Aston Villa fans obviously aren’t thrilled with the recent news that Jack Grealish has departed for Man City, following a mammoth £100 million transfer that is said to have been in the works for months. However, while Man City will certainly be confident of their investment, especially given Grealish’s stellar cameo performances at the Euros this summer and his contribution to a scintillating Villa Park attack, there is no guarantee that the gargantuan sum they paid for him will pay off.
Given the transfer fee of this size were basically unheard of until as recently as five years ago, especially between clubs in the Premier League, it almost beggars belief that footballers are now regularly commanding such astronomical sums. So, why are top-flight transfer fees so high, and can it really be worth the money? Let’s dive in and find out.
How can football clubs afford it?
One question worth answering is how football clubs can even afford to spend billions on transfer fees. Admittedly, those of us who have ever paid for an Aston Villa season ticket and a matchday pint will know that the clubs are raking it in. However, ticket revenues do not even come close to covering the cost of transfer fees.
So, how do they pay the piper? One of the major sources of revenue is obviously broadcasting rights, especially overseas. Media companies will pay billions upon billions of pounds for the right to broadcast Premier League fixtures, which the clubs themselves will get a share of.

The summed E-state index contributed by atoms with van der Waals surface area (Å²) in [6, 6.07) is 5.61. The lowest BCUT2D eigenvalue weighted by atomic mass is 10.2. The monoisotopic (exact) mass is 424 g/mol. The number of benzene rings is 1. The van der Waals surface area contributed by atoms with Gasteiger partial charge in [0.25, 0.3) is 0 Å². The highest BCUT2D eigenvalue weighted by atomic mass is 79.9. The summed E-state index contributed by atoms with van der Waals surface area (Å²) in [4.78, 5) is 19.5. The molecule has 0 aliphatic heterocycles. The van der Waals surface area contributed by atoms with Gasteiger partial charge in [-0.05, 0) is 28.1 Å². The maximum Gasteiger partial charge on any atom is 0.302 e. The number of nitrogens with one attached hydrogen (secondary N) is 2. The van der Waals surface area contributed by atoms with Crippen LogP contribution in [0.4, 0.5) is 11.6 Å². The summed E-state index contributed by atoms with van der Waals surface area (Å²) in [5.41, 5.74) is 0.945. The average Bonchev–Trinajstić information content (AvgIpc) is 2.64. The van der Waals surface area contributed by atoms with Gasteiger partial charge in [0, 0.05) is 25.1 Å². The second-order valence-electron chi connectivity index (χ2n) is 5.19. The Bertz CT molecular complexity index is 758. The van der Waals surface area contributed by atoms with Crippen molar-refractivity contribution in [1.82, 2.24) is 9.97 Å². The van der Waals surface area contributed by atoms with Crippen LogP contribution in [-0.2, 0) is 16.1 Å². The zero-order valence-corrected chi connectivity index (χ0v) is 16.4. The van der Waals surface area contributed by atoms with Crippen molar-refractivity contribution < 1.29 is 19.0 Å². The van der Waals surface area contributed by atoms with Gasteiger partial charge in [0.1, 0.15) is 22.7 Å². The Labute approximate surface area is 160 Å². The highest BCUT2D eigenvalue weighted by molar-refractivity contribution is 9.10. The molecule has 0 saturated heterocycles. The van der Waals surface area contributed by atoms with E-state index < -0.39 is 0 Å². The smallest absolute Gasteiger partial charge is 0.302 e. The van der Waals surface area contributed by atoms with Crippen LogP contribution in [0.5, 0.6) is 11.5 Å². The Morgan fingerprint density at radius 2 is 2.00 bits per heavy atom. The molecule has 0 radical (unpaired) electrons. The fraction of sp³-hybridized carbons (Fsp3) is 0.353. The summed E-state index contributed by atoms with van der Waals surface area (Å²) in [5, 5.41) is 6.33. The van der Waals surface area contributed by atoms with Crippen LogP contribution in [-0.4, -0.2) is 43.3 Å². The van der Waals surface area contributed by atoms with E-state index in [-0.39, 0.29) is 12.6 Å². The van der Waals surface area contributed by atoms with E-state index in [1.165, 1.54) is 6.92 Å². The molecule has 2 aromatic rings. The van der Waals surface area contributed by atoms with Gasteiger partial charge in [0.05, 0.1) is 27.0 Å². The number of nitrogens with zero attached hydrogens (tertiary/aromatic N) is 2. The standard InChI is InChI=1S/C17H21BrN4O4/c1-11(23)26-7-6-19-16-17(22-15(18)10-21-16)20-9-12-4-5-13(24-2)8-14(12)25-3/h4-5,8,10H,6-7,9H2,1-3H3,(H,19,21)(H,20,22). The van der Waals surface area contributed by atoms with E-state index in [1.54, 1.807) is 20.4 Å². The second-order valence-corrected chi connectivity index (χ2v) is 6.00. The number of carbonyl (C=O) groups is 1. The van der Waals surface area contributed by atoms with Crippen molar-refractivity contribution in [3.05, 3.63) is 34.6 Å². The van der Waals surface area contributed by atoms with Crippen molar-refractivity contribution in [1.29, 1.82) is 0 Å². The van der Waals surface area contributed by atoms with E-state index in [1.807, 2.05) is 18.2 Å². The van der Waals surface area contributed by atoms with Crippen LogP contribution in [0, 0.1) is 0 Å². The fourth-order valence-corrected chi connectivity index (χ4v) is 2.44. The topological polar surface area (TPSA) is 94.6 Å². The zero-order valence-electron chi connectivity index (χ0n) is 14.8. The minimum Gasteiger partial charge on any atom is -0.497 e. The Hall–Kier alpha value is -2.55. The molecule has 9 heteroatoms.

In addition, there are the sprawling merchandise empires of clubs like Villa and City, which have large and dedicated followings both inside and outside of England.
Then there are the commercial sponsorship deals. More than a dozen large companies pay to have their logo featured during Villa fixtures, with just one example being Cazoo, which has paid £12 million to have its logo on the current strip. All of this adds up to some substantial transfer cash.
How can Villa charge such huge fees?
Put simply, the reason the bigwigs at the top at Villa Park charged such an astronomical sum for Grealish is that they can’t afford to lose him. It’s no secret that his position in the squad was absolutely invaluable and his departure will undoubtedly affect the Claret and Blues’ position in the football betting odds for the upcoming season.
The club had to set the bar high to try and fend off as many offers as possible but, ultimately, no player is bigger or worth more than the club. Jack’s sale has allowed Dean Smith to reinvest funds across the park, bringing in numbers to provide a strength in depth that was evidently missing last season when the mercurial England winger suffered from injury.
What is the long-term revenue gain?
For Man City, it is worth asking what the actual long-term revenue gain is, and whether this will outweigh the £100 million they have spent so far. After all, this figure does not even include the reported £300,000 a week Grealish will be paid by the club. There are many calculations that Man City could have done when deciding that this was a worthwhile price to pay.
For one, Grealish is a sporting superstar at the height of his career. His presence on the Man City squad will attract sponsorships and endorsements from the very best brands, while broadcasters will be happy to pay a premium. These are the kinds of considerations that go into transfer fees, rather than simply the ability of the player to score goals.
Although some of the prices paid for footballers these days might seem barmy, the people behind those purchases have certainly crunched the numbers. What those numbers tell them is that they are always worth it.